|Born||October 20, 1866
Janali, Tabriz, Iran
|Died||November 9, 1914 (aged 48)
|Burial place||Shah-Abdol-Azim shrine, Tehran|
|Religion||Twelver Shi'a Islam|
|Children||Yadollah, Soltan, Masoumeh|
Sattar Khan (Persian: ستارخان, IPA: [sætːɒːɾ xɒn];) (Azerbaijani:Səttar Xan) October 20, 1866 – November 17, 1914), honorarily titled Sardār-e Melli (Persian: سردار ملی meaning National Commander) was a pivotal figure in the Iranian Constitutional Revolution and is considered a national hero in Iran.
Sattar Khan was born in the village of Janali or Tabriz, of Iranian Azerbaijani origin, some time in 1868. He was the third son of Haj Hasan Bazzaz, from the Qaradagh. During his childhood, his eldest brother, who had become a highway robber, was executed by the authorities.
The family later moved to Tabriz where Sattar himself came into conflict with the law when he tried to find a hideout for two Caucasian fugitives to whom his father had given shelter. He was incarcerated for two years in Narin Qalʿa, a notorious local prison. Afterwards he too became a brigand and was subsequently imprisoned again. He also served in the gendarmerie controlling the main road between Khoy and Marand, and for a while found employment as part of the armed escort to the crown prince Mozaffar-al-Din Mirza and was given the title of "khan" (which means "sir" in the Persian language).
Sattar Khan rose from obscurity to head Constitutionalist rebels from the Amirkhiz district of Tabriz. By 1907, he had become a favored leader of the rebels. After shelling the Majles (parliament) of Iran in the capital Tehran, 40 thousand of Mohammad Ali Shah's soldiers were ordered to attack Tabriz, where Constitutional rebels were holding out. In June 1908, under the leadership of Sattar Khan, a High Military Council was established. Sattar Khan was appointed the Commander in chief of High Council, Bagher Khan as his deputy, and Ali Musyo, Haji Ali and Seyed Hashem Khan as other notable members.
By April 1909, the Tabriz rebels had lost a large number of their fighters in driving out royalist forces from the city. Taking into account Sattar Khan and Bagher Khan's heroism during the battle, Sattar Khan was honored by the title of "Sardar-e Melli" (سردار ملی, "National General") and Bagir khan "Salar-e Melli" (سالار ملی, "National Leader") by the order of the Assembly.
The early victories of the rebels in Tabriz greatly influenced other Constitutionalists across Iran. Special committees with the name of "Sattar Khan" were established in Tehran, Rasht, Qazvin, Isfahan and other cities. Sattar Khan's reputation also led to the powerful Bakhtiyari tribal leaders to throw in their lot with the Tabriz rebels.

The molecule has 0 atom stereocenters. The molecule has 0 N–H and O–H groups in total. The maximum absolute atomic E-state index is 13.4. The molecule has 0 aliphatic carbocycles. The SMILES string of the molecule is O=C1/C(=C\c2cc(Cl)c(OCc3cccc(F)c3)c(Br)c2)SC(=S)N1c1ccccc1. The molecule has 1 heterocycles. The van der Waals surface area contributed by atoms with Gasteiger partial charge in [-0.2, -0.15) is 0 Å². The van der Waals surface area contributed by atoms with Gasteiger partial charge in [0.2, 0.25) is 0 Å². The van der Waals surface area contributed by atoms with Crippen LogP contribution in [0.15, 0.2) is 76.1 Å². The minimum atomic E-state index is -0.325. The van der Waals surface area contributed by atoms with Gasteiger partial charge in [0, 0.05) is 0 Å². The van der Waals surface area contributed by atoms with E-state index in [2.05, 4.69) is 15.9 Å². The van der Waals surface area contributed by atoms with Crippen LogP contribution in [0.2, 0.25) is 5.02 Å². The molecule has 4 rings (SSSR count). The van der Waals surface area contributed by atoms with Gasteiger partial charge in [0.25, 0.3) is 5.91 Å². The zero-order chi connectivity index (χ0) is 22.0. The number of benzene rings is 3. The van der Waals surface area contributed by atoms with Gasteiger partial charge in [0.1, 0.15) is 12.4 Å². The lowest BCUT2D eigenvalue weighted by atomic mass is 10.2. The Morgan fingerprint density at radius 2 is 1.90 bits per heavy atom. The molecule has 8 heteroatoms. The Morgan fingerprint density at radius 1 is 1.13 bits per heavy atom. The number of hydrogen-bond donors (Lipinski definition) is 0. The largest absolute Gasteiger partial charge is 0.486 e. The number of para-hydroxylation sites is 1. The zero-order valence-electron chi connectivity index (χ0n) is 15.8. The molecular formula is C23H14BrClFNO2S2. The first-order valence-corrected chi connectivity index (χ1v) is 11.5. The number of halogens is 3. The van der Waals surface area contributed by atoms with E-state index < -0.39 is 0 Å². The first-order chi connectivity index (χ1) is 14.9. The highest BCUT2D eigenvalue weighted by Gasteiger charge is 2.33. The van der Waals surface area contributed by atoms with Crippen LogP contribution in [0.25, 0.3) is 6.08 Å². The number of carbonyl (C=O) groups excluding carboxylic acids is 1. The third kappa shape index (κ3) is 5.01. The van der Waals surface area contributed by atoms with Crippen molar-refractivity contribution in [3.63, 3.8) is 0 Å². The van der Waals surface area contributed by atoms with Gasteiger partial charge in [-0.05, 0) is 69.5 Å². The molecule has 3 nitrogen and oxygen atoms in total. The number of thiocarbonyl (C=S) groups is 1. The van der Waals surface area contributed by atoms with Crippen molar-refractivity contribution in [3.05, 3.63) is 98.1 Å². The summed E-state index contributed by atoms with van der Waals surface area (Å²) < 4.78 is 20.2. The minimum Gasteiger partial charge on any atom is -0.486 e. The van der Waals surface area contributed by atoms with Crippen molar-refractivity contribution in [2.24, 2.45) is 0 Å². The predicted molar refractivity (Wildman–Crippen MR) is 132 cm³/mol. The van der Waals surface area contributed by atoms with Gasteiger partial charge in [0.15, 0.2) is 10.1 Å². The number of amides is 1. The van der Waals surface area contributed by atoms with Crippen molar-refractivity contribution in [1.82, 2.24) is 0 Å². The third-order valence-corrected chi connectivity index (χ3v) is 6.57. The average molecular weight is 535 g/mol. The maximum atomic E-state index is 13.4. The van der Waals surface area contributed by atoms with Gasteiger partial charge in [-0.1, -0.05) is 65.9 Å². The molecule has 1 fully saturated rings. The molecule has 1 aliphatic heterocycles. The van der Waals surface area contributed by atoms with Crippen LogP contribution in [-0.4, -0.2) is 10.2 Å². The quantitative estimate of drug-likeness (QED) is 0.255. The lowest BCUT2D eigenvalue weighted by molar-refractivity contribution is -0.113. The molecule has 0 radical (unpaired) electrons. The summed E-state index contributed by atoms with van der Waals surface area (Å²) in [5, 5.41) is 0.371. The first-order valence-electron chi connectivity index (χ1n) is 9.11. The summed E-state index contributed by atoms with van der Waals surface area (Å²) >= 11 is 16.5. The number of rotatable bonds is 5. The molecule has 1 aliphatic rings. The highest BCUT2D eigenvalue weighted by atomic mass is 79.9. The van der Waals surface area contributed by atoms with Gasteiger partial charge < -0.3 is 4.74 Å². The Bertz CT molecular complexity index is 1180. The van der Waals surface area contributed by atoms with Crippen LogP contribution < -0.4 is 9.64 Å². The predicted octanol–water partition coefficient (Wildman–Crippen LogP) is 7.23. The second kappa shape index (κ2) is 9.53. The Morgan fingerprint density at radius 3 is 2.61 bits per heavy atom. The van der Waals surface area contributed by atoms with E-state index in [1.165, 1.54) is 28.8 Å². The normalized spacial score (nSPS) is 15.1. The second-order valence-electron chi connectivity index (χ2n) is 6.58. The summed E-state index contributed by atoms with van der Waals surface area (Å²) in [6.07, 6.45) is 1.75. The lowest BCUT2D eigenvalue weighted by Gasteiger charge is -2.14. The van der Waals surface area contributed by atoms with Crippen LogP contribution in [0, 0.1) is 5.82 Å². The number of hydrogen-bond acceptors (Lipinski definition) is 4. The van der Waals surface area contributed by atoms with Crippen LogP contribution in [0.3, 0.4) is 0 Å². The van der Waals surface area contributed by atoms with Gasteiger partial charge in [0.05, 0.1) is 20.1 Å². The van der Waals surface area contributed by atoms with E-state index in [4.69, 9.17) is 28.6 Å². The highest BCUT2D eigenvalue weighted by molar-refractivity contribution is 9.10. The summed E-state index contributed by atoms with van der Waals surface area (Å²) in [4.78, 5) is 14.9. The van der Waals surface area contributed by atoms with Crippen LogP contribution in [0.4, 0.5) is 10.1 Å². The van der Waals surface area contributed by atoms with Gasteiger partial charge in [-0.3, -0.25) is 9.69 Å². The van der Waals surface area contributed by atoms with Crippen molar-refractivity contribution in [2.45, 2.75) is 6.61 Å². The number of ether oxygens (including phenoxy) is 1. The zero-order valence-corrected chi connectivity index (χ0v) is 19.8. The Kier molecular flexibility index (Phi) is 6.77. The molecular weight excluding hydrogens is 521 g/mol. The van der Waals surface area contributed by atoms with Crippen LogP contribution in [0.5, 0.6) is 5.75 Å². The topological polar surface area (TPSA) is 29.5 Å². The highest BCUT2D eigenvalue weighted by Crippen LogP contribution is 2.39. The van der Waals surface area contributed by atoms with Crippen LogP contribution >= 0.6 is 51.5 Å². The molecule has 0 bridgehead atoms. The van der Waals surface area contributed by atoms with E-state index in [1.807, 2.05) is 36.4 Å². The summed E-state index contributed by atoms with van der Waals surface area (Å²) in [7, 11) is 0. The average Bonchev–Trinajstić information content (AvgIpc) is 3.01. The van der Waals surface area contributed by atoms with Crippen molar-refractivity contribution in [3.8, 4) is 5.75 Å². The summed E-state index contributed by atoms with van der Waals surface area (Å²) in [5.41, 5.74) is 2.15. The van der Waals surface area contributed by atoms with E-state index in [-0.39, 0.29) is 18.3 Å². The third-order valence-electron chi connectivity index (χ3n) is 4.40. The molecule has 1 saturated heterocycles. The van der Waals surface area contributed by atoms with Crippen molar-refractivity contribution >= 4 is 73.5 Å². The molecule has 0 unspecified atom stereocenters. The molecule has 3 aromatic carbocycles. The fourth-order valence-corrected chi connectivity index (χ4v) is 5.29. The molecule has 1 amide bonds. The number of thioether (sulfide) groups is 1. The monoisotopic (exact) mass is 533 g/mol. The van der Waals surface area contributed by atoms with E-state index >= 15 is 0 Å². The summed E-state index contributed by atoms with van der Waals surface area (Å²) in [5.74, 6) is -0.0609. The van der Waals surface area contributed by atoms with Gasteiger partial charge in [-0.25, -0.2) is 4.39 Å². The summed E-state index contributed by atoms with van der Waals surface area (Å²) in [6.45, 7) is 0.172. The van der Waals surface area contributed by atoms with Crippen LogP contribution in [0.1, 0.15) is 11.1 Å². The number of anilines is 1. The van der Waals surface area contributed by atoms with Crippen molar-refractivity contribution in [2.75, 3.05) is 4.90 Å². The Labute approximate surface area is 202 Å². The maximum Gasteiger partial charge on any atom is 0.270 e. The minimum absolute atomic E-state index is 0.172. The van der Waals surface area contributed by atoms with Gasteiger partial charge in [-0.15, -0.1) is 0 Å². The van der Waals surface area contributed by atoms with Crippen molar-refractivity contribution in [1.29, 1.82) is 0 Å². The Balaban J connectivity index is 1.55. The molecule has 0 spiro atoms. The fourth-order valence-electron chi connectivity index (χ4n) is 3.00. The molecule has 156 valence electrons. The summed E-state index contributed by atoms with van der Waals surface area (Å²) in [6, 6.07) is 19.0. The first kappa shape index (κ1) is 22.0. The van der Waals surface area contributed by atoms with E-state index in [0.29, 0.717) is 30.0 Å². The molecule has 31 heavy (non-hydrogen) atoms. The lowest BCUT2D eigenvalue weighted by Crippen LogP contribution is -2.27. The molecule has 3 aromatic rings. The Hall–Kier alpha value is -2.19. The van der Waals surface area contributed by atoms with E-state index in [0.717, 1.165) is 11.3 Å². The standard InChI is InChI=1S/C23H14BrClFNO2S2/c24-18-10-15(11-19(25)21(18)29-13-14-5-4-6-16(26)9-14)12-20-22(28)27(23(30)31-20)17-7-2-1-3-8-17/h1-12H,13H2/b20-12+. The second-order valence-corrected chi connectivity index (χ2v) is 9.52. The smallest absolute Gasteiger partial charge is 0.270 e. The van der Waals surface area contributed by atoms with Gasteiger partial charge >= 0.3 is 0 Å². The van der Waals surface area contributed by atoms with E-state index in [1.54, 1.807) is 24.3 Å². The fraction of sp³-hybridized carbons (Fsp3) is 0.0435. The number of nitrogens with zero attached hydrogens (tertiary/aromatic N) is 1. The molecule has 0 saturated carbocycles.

Most of the cities of Azarbaijan province were cleared of royalist military forces by October 1908. Mohammad Ali Shah authorized the reopening of the Majles in Tehran in order to try and placate the opposition.
The Second Majles was held in December 1908. It ordered a plaque of honor with images of Sattar Khan and Bagher Khan carved on it in gold as a token of appreciation for their services.
The strengthening of revolutionary power in the wake of the Tabriz victory frightened not only the Qajar Shah but also his allies, Russia and Great Britain. In March 1910, Sattar Khan and Bagher Khan set out for the capital Tehran with 300 soldiers, where they were greeted by large numbers of supporters April 3, 1910.
Sattar Khan and his warrior camped out in Atabey Park, where they refused to obey the Shah's order to disarm. The Shah's troops and police forces led by Yeprem Khan (Davidyans), head of Tehran police, launched a brief but violent confrontation on the night of August 7, 1910, and succeeded in surrounding and disarming Sattar Khan's forces. About 30 warriors were killed and Sattar Khan was wounded in his leg – remaining disabled until his death at the age 48, on November 9, 1914. He was buried in the famous Shah-Abdol-Azim shrine cemetery in Shahr-e Ray, just outside Tehran.
Sattar Khan is remembered in Iran as heroic leader of the Iranian Constitutional Revolution and is the subject of poems and songs.
- Iran and Its Place Among Nations, by Alidad Mafinezam, Aria Mehrabi, 2008, p.57
- Encyclopedia of the Peoples of Africa and the Middle East, Facts on File, Incorporated, 2009 p.78
- The Turks in World History, by Carter Vaughn Findley - Professor of History Ohio State University, 2004, p.146
- Arash Khazeni, Tribes & empire on the margins of nineteenth-century Iran, University of Washington Press, 2009. (p. 172)
- Houri Berberian, Armenians and the Iranian constitutional revolution of 1905-1911: "the love for freedom has no fatherland", Westview Press, 2001. (p. 154).
|Wikimedia Commons has media related to Sattar Khan.|
- Sattar Khan, Encyclopædia Iranica